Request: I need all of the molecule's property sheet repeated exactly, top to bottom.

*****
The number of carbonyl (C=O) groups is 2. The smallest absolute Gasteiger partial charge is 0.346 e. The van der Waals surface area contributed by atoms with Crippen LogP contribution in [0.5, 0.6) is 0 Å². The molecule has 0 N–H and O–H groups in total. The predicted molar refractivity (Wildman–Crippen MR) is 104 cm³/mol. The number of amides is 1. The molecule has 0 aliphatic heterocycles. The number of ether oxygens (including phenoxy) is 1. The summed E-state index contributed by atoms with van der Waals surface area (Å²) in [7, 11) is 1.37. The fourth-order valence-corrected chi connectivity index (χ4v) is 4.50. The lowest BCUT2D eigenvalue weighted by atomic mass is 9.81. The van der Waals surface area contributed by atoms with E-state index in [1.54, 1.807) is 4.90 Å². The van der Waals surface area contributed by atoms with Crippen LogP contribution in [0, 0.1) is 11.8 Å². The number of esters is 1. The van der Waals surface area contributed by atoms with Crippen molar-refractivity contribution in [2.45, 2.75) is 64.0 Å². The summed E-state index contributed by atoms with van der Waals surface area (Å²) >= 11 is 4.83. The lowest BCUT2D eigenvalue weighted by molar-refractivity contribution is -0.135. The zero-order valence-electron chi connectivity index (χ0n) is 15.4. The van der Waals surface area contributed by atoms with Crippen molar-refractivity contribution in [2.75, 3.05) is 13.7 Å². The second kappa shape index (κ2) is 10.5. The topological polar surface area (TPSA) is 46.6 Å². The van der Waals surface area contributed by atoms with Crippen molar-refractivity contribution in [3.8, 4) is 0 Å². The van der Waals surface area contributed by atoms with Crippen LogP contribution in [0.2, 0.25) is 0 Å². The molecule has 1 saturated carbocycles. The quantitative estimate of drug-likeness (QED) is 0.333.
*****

The number of carbonyl (C=O) groups is 2. The smallest absolute Gasteiger partial charge is 0.346 e. The van der Waals surface area contributed by atoms with Crippen LogP contribution in [0.5, 0.6) is 0 Å². The molecule has 0 N–H and O–H groups in total. The predicted molar refractivity (Wildman–Crippen MR) is 104 cm³/mol. The number of amides is 1. The molecule has 0 aliphatic heterocycles. The number of ether oxygens (including phenoxy) is 1. The summed E-state index contributed by atoms with van der Waals surface area (Å²) in [7, 11) is 1.37. The fourth-order valence-corrected chi connectivity index (χ4v) is 4.50. The lowest BCUT2D eigenvalue weighted by atomic mass is 9.81. The van der Waals surface area contributed by atoms with E-state index in [1.54, 1.807) is 4.90 Å². The van der Waals surface area contributed by atoms with Crippen LogP contribution in [0, 0.1) is 11.8 Å². The number of esters is 1. The van der Waals surface area contributed by atoms with Crippen molar-refractivity contribution in [2.45, 2.75) is 64.0 Å². The summed E-state index contributed by atoms with van der Waals surface area (Å²) >= 11 is 4.83. The lowest BCUT2D eigenvalue weighted by molar-refractivity contribution is -0.135. The zero-order valence-electron chi connectivity index (χ0n) is 15.4. The van der Waals surface area contributed by atoms with Crippen molar-refractivity contribution in [2.75, 3.05) is 13.7 Å². The second kappa shape index (κ2) is 10.5. The topological polar surface area (TPSA) is 46.6 Å². The van der Waals surface area contributed by atoms with Crippen molar-refractivity contribution in [3.8, 4) is 0 Å². The van der Waals surface area contributed by atoms with Crippen LogP contribution in [0.2, 0.25) is 0 Å². The molecule has 1 saturated carbocycles. The quantitative estimate of drug-likeness (QED) is 0.333.